But thankfully, life has a beautiful, magical way of balancing the scales for us. Meaning that when one door closes, a window usually opens in its place.

Dave reminds me all the time that everything in life is cyclical. We give up one thing and something else comes around to take its place and balance the load. Like how now, instead of cuddling together watching Saturday morning cartoons, Riley drives me to Starbucks on days when we both have an hour to spare and we have coffee together and just talk. Different than snuggling but no less beautiful.

So I suppose it’s just as important that we, as parents, evolve and mature right along with them to make the sting of them growing up bite a little less. That, and dreaming about being able to cuddle with grandchildren someday helps, too. But I’m ok waiting a little longer for that.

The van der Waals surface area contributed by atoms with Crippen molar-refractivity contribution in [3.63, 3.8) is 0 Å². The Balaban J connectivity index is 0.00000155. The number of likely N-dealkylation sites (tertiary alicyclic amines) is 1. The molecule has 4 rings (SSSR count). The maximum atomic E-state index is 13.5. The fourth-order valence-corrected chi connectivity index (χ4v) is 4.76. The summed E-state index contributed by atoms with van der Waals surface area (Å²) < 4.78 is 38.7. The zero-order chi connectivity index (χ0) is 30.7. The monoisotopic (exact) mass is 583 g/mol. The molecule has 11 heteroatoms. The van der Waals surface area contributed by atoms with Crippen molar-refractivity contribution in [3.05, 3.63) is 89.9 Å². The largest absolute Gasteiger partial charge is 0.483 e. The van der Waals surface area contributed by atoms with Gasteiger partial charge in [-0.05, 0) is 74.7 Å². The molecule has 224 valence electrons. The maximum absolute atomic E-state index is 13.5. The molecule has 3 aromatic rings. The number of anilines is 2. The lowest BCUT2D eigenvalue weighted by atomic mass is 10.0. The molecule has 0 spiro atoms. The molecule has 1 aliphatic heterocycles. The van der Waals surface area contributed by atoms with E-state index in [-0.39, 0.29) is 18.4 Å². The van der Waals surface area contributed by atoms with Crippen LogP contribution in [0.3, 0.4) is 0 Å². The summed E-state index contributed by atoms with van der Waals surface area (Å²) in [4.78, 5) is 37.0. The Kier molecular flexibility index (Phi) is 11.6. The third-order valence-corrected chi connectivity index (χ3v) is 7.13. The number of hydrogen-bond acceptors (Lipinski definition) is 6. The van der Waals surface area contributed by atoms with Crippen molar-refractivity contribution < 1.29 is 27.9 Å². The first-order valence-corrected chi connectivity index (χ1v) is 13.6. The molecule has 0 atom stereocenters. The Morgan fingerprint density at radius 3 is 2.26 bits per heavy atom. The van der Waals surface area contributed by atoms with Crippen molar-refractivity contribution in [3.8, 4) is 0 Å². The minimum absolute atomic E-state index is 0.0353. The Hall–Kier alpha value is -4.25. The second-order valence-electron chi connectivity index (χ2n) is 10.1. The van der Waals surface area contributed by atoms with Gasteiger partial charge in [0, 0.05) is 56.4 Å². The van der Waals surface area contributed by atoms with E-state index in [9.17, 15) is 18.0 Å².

Lisa Sugarman lives in Marblehead. Read and discuss all her columns at facebook.com/ItisWhatitisColumn OR follow her blog at https://itiswhatitiscolumn.wordpress.com.


Leave a Reply

Fill in your details below or click an icon to log in:

WordPress.com Logo

You are commenting using your WordPress.com account. Log Out /  Change )

Google+ photo

You are commenting using your Google+ account. Log Out /  Change )

Twitter picture

You are commenting using your Twitter account. Log Out /  Change )

Facebook photo

You are commenting using your Facebook account. Log Out /  Change )


Connecting to %s